Internet shopping for wine can bring mixed results
Happy Mother’s Day! Don’t forget a card or a call and a nice present. Or, best of all, making dinner for her or taking her out for dinner and a movie, depending on your circumstances. Bringing the entire family over and leaving behind a pile of dirty dishes and glassware may not be the best idea, no matter how happy Mom is to see the grandchildren.
Search for Vignobles Mayard Chateauneuf-du-Pape Clos du Calvaire, any vintage since 2006. It’s a consistent, top-flight producer, and the 2012, ‘13, ‘15 and ‘17 are excellent buys. Purchase for consumption, not resale. The 2013 is best now, but your wine store pal may be able to locate a split case of three each for right around $360. The 2013 just opened its drinking window and should cellar at least 10 years. Read labels carefully; Mayard produces several levels of CdP. All are solid, but some are 30 percent more expensive and possibly 1 point higher rated. Calvaire is terrific entry-level buy. While I’m on this, please support your local stores. Sadly, according to Coresite Research, 5,994 store closures have been announced already this year compared to 5,864 in 2018. Can you spell “Amazon”? How about consolidation? I have no axe to grind. However, I do worry about diversity in the industry. We don’t need another great dumbing-down, a la the 1990s, that drove so many unique profiles from the market. The positive side is, and think about this, how many had even heard of Aglianico, Aligote, Banyuls, Bual, Carmenere, or even Marsanne, Rousanne and Torrontes until the exposure explosion the internet has brought? Even Anthony Hopkins thought Chianti, liver and fava beans were a good combo, or maybe it was the lack of wine/food sophistication of an otherwise terrific writer.
Brother Lew is in Portugal. He wrote to ask if I liked Alvarinho. Most of us, until very recently, named this lovely summer sipper Albarino. Joao Cabral Almeida Camaleao Alvarinho 2017 is a wonderful example of the wine. Most critics say 90 points. It is on offer under $20. Case buyers may be able to get it for $225. A light, pale-green color, very dry with 13 percent ABV, fruit forward, creamy and acid-crisp like a green apple, with plenty of mineral/acidity lift to support the fruit palate, 91 McD points. Nice, spicy, fresh finish. Improved as it warmed in its glass. Don’t drink too cold; I think 60-65 degrees.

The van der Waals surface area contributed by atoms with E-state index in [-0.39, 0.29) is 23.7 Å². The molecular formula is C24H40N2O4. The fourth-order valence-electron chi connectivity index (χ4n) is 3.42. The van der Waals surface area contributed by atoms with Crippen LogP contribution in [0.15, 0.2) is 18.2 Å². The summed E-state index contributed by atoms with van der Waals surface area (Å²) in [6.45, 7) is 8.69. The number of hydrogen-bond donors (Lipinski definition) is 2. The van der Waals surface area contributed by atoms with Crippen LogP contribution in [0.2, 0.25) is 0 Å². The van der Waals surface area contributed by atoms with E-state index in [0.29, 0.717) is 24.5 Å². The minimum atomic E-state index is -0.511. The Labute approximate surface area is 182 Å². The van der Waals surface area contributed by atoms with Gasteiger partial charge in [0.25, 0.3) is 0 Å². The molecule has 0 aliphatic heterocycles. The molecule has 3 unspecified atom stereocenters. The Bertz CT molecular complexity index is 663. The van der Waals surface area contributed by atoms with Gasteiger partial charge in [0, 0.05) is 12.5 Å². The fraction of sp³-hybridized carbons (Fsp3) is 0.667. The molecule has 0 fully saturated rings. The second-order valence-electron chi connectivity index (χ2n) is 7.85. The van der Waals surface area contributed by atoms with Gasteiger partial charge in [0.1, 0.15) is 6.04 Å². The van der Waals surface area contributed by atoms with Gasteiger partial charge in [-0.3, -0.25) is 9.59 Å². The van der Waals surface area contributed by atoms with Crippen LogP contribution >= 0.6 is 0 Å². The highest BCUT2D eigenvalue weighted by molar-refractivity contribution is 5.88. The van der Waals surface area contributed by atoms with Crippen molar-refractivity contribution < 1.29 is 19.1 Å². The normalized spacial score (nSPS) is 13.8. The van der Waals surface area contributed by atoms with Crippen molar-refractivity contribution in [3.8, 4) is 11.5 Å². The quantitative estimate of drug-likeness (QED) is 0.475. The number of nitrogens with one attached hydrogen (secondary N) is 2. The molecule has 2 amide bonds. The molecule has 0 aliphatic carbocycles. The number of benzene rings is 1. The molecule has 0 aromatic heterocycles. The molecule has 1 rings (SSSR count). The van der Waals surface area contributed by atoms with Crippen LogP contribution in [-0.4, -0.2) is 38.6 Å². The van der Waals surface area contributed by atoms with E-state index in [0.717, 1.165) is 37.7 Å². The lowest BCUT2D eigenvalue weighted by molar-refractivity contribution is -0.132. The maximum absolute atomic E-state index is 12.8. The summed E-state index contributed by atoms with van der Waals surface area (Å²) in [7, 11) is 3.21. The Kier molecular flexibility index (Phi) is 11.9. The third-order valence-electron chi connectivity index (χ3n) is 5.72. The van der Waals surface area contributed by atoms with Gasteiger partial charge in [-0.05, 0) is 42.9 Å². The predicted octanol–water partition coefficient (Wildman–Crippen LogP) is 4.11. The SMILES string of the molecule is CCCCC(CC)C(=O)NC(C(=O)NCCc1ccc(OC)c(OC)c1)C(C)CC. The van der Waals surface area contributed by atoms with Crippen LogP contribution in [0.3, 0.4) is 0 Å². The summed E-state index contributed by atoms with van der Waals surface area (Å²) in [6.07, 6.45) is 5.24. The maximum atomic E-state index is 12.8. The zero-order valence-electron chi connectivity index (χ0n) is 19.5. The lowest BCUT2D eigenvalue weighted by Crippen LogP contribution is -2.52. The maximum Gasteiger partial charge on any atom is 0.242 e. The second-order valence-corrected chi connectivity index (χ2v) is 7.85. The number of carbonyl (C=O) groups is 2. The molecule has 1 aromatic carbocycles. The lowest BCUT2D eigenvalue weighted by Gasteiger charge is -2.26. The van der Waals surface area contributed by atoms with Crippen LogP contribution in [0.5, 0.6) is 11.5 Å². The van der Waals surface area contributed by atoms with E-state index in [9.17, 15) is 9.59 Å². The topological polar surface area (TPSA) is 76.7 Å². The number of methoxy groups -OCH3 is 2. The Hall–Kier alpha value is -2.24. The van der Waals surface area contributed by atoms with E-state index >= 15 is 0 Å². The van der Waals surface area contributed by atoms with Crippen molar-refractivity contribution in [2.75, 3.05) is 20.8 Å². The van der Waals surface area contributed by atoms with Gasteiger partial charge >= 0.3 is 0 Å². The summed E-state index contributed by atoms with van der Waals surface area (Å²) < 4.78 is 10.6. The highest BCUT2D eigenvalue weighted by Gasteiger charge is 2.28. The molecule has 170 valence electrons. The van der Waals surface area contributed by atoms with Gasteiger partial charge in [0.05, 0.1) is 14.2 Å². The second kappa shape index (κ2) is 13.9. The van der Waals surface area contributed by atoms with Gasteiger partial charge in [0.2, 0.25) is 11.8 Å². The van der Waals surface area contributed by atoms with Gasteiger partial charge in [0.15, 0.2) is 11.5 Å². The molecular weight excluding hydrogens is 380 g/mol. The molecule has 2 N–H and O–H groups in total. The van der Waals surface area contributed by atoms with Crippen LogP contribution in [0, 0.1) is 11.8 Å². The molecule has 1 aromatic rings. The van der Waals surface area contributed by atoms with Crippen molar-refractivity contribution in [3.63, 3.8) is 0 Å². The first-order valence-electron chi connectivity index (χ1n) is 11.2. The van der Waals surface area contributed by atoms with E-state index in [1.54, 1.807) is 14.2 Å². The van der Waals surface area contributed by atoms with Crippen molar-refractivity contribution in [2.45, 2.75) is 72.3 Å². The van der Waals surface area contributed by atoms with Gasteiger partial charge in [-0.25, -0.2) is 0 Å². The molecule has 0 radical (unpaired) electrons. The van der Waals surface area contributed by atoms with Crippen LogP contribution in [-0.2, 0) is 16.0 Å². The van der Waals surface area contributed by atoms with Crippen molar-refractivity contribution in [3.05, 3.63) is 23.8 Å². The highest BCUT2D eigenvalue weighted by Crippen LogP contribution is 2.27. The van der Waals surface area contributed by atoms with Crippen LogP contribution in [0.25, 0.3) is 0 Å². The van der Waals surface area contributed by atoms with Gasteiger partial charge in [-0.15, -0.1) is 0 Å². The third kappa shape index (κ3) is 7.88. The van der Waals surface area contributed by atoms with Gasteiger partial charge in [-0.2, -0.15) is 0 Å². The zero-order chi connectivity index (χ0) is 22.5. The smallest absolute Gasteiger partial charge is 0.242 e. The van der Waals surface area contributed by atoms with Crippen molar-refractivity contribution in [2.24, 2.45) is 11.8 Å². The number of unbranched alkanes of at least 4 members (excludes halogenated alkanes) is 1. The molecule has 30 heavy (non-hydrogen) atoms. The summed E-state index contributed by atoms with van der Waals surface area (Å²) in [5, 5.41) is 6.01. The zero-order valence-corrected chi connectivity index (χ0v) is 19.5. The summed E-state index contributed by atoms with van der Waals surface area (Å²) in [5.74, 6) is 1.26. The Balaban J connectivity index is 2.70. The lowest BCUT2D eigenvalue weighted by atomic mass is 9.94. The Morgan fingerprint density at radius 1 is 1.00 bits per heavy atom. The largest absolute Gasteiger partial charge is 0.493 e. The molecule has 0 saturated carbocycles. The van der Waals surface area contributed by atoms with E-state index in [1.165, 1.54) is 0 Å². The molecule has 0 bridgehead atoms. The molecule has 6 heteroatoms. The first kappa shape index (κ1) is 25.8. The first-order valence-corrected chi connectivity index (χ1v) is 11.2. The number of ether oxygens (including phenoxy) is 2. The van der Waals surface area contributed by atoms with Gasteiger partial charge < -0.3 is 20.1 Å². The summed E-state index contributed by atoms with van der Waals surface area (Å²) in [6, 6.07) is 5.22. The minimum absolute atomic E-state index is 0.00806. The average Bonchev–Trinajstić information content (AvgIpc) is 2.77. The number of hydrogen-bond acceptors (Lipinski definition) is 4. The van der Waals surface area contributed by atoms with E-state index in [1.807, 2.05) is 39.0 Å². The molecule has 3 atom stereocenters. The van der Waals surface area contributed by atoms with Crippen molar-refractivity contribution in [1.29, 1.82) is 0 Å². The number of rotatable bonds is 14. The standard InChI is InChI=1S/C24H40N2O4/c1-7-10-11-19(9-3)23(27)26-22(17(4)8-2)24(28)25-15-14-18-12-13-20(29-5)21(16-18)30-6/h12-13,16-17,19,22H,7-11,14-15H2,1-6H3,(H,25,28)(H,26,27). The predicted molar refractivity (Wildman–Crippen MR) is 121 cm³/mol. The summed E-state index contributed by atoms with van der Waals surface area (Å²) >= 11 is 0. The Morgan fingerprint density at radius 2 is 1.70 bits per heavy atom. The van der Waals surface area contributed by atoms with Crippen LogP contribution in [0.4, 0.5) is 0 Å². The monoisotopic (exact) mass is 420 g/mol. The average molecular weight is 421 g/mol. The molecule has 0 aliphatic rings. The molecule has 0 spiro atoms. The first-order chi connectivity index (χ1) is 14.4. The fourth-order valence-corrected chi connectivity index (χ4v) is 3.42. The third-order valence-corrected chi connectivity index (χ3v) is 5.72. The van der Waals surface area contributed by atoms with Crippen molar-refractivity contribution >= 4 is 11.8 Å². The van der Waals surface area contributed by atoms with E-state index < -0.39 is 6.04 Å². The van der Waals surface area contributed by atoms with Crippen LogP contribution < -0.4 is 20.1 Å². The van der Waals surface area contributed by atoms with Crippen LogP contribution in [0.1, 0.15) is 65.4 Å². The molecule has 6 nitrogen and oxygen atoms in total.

I follow Oliver Styles. His turns of phrase are normally refreshing and lighthearted. Here’s an excerpt from an April 27 article, “Turning a critical eye on wine critics,” written during En Primeur, at Kendall Jackson. “The most interesting stuff came from the discussions that went on continuously between tasters. I'm still bemused that Decanter does not release their post-tasting panel discussions as podcasts. Although three middle-aged white people in a prandial fug after a lineup of 60 new-release Barolos is going to be a hit-or-miss affair without editing.” En Primeur is buying wine from barrel sampling before it's bottled and released onto the market. Only unmixed cases can be purchased. They are usually delivered 2-3 years after the vintage. This is not for the faint of heart, novice winos or those who don’t handle disappointment easily. Read the full article here: www.wine-searcher.com/m/2019/04/turning-a-critical-eye-on-wine-critics. As an aside, I wonder how the editors missed the “white people” non-PC reference.
There are several black people who are winemakers in Napa. Oddly, most are women. Oddly in the sense that so few have written about them. The story of the McBride sisters and Truvée Wines is particularly worth reading. I don’t want to keep pushing you from our pages, but this Vinepair site illuminates 10 African-American vintners: vinepair.com/articles/10-african-american-winemakers-know. I will try to sample some of their wine and write of them in a future article. It was surprising to learn that the black community market represents $1.2 trillion, approximately the size of Canada’s economy. A couple of articles claimed ads directed at the black community were “hood.” They bemoaned the lack of appreciation of the huge increases in education, affluence and the attendant changes in taste this engenders, which is enjoyed by their community.